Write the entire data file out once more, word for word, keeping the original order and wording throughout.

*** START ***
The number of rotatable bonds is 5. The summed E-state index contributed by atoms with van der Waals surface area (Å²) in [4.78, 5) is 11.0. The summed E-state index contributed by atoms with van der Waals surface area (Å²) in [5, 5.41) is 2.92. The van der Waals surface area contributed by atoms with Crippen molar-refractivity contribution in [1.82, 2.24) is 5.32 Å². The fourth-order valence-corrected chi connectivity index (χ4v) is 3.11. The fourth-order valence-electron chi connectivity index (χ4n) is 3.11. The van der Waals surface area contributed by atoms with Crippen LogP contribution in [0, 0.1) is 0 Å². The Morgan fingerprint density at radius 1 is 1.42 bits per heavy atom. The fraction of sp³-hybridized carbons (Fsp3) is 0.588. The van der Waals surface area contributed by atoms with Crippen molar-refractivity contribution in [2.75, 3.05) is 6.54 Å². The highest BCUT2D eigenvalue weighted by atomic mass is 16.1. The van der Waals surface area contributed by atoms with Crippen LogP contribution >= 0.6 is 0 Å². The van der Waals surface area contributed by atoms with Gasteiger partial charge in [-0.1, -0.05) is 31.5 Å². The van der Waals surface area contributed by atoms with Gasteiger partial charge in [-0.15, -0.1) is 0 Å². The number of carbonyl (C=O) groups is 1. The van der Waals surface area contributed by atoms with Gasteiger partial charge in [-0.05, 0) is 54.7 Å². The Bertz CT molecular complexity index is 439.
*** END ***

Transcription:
The number of rotatable bonds is 5. The summed E-state index contributed by atoms with van der Waals surface area (Å²) in [4.78, 5) is 11.0. The summed E-state index contributed by atoms with van der Waals surface area (Å²) in [5, 5.41) is 2.92. The van der Waals surface area contributed by atoms with Crippen molar-refractivity contribution in [1.82, 2.24) is 5.32 Å². The fourth-order valence-corrected chi connectivity index (χ4v) is 3.11. The fourth-order valence-electron chi connectivity index (χ4n) is 3.11. The van der Waals surface area contributed by atoms with Crippen LogP contribution in [0, 0.1) is 0 Å². The Morgan fingerprint density at radius 1 is 1.42 bits per heavy atom. The fraction of sp³-hybridized carbons (Fsp3) is 0.588. The van der Waals surface area contributed by atoms with Crippen molar-refractivity contribution in [2.75, 3.05) is 6.54 Å². The highest BCUT2D eigenvalue weighted by atomic mass is 16.1. The van der Waals surface area contributed by atoms with Crippen LogP contribution >= 0.6 is 0 Å². The van der Waals surface area contributed by atoms with Gasteiger partial charge in [-0.1, -0.05) is 31.5 Å². The van der Waals surface area contributed by atoms with Gasteiger partial charge in [-0.15, -0.1) is 0 Å². The number of carbonyl (C=O) groups is 1. The van der Waals surface area contributed by atoms with Gasteiger partial charge in [-0.05, 0) is 54.7 Å². The Bertz CT molecular complexity index is 439.